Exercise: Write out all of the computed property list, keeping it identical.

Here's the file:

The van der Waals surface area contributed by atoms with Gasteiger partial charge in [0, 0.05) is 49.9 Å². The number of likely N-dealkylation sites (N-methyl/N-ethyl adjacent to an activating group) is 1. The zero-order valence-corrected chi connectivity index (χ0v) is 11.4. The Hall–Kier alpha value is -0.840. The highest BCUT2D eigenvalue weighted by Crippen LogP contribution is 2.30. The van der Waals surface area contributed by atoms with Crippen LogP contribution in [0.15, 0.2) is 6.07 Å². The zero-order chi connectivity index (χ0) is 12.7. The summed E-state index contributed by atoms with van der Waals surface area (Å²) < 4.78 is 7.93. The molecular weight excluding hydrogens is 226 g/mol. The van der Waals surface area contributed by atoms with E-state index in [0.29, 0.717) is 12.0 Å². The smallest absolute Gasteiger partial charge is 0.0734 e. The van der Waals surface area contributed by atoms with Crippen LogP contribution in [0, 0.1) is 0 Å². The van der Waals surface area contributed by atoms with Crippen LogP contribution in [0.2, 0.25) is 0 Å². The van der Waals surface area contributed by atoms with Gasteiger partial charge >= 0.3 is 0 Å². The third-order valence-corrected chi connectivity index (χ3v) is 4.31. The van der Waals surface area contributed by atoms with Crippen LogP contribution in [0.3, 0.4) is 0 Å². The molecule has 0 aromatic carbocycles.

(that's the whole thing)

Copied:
The van der Waals surface area contributed by atoms with Gasteiger partial charge in [0, 0.05) is 49.9 Å². The number of likely N-dealkylation sites (N-methyl/N-ethyl adjacent to an activating group) is 1. The zero-order valence-corrected chi connectivity index (χ0v) is 11.4. The Hall–Kier alpha value is -0.840. The highest BCUT2D eigenvalue weighted by Crippen LogP contribution is 2.30. The van der Waals surface area contributed by atoms with Crippen LogP contribution in [0.15, 0.2) is 6.07 Å². The zero-order chi connectivity index (χ0) is 12.7. The summed E-state index contributed by atoms with van der Waals surface area (Å²) < 4.78 is 7.93. The molecular weight excluding hydrogens is 226 g/mol. The van der Waals surface area contributed by atoms with E-state index in [0.29, 0.717) is 12.0 Å². The smallest absolute Gasteiger partial charge is 0.0734 e. The van der Waals surface area contributed by atoms with Crippen LogP contribution in [0, 0.1) is 0 Å². The van der Waals surface area contributed by atoms with Crippen LogP contribution in [0.2, 0.25) is 0 Å². The van der Waals surface area contributed by atoms with Gasteiger partial charge >= 0.3 is 0 Å². The third-order valence-corrected chi connectivity index (χ3v) is 4.31. The van der Waals surface area contributed by atoms with Crippen LogP contribution in [0.3, 0.4) is 0 Å². The molecule has 0 aromatic carbocycles.